23 Febrero 2021
Media and Information Literacy as a Reponse to Disinformation
IFLA has responded to a call for inputs, issued by the United Nations Special Rapporteur on the promotion and protection of the right to freedom of opinion and expression, about the human rights impacts of measures against disinformation.
The submission highlights the potential of media and information literacy as a way to help address dis- and mis-information; alongside not restricting freedom of expression, it can help deliver on other key human rights, like the rights to health or to a free and fair election.
Concerns over - and dialogue about ways to address - the negative impacts of false and misleading information online have remained high on the agenda over the past months, particularly in the light of prominent examples of health and electoral dis- and mis-information.
Disinformation, uniquely challenging in the increasingly dense and complex digital information environment, interferes with individuals’ ability to make informed decisions and realise their essential human rights.
However, the new call for inputs by the UN Special Rapporteur also draws attention to the concerns about human rights impacts of measures which different stakeholders – from states to online platforms, human rights organisations and others – take to combat disinformation.
These include, of course, the impacts of broadly - or vaguely - defined “fake news” laws on freedom of expression and opinion, or of internet shutdowns that inflict a heavy cost on people’s access to information as a driver of development and rights.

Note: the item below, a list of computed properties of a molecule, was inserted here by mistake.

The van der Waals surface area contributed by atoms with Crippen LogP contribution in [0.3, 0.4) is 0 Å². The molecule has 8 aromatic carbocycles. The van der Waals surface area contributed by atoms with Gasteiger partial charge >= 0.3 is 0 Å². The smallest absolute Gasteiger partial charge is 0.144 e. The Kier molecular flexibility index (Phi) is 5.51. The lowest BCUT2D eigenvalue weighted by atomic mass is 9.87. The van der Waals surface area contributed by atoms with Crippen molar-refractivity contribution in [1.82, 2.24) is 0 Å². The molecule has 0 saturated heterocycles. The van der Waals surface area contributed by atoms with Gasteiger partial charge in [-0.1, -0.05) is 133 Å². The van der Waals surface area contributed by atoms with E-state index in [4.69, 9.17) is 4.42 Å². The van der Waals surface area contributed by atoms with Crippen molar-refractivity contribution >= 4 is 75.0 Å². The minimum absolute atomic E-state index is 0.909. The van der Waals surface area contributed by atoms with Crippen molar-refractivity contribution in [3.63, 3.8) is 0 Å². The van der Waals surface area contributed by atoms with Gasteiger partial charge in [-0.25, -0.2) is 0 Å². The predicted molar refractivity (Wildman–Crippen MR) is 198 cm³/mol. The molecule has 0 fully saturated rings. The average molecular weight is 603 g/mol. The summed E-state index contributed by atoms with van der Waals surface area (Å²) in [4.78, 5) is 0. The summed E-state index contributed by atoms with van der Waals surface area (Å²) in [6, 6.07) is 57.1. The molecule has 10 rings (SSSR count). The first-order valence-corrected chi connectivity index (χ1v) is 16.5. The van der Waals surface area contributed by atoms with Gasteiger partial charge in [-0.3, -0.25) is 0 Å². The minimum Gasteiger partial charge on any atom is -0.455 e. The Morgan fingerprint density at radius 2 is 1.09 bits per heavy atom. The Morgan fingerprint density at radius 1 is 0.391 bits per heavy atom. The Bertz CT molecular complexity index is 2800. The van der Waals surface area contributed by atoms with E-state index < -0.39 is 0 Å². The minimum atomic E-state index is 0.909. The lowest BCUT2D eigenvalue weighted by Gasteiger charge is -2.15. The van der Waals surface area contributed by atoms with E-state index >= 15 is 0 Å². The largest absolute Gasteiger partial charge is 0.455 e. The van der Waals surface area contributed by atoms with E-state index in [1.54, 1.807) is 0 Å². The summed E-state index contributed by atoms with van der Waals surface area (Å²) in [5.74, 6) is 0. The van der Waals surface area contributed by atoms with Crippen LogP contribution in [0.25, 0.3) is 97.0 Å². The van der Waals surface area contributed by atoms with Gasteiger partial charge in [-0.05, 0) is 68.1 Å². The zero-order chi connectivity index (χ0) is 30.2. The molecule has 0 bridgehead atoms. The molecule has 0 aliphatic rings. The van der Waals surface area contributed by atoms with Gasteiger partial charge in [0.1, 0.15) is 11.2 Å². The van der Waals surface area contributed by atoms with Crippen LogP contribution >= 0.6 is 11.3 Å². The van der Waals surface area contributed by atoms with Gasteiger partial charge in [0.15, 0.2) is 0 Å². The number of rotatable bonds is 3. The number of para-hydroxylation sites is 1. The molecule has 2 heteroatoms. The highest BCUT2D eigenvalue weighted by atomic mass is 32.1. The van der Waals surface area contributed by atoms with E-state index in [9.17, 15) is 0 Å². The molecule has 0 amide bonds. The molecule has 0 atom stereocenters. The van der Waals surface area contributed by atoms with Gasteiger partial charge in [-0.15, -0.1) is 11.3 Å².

On this basis, IFLA’s submission highlights the potential of media and information literacy interventions to help address the challenges of mis- and dis-information. Drawing on the global library field’s experiences, it points to some possible good practices and insights from ongoing work and research in this field – from targeted and tailored outreach initiatives that can help reach those who are not currently in formal education, to scalability and replicability of interventions.
Of course, this is an emerging field. Our understanding of how media and information literacy interventions can be effectively leveraged against disinformation, pitfalls to avoid and ways to maximise impact, continues to evolve. That’s why the submission emphasises the need for more research and cross-stakeholder collaboration, and the fact that libraries can and do offer valuable practical and theoretical insights for this ongoing discussion.
You can download the submission on the publication page.